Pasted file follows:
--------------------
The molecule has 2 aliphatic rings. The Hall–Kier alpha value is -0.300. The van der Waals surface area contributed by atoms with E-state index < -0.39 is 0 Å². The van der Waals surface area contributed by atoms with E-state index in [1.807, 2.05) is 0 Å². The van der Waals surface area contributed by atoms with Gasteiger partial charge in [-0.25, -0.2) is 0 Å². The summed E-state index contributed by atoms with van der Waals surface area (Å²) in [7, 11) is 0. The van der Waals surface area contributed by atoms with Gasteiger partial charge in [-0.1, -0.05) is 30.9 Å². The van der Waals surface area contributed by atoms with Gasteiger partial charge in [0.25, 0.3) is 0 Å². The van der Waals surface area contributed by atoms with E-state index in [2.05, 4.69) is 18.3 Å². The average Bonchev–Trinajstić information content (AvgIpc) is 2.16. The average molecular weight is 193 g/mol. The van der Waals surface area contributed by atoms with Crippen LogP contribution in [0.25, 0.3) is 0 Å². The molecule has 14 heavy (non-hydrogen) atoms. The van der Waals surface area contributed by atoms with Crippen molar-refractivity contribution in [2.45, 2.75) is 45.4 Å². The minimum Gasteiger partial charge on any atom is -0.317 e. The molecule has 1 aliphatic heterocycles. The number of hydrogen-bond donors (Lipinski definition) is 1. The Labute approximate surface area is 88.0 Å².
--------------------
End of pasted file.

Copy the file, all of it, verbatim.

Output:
The molecule has 2 aliphatic rings. The Hall–Kier alpha value is -0.300. The van der Waals surface area contributed by atoms with E-state index < -0.39 is 0 Å². The van der Waals surface area contributed by atoms with E-state index in [1.807, 2.05) is 0 Å². The van der Waals surface area contributed by atoms with Gasteiger partial charge in [-0.25, -0.2) is 0 Å². The summed E-state index contributed by atoms with van der Waals surface area (Å²) in [7, 11) is 0. The van der Waals surface area contributed by atoms with Gasteiger partial charge in [-0.1, -0.05) is 30.9 Å². The van der Waals surface area contributed by atoms with Gasteiger partial charge in [0.25, 0.3) is 0 Å². The van der Waals surface area contributed by atoms with E-state index in [2.05, 4.69) is 18.3 Å². The average Bonchev–Trinajstić information content (AvgIpc) is 2.16. The average molecular weight is 193 g/mol. The van der Waals surface area contributed by atoms with Crippen LogP contribution in [0.25, 0.3) is 0 Å². The molecule has 14 heavy (non-hydrogen) atoms. The van der Waals surface area contributed by atoms with Crippen molar-refractivity contribution in [2.45, 2.75) is 45.4 Å². The minimum Gasteiger partial charge on any atom is -0.317 e. The molecule has 1 aliphatic heterocycles. The number of hydrogen-bond donors (Lipinski definition) is 1. The Labute approximate surface area is 88.0 Å².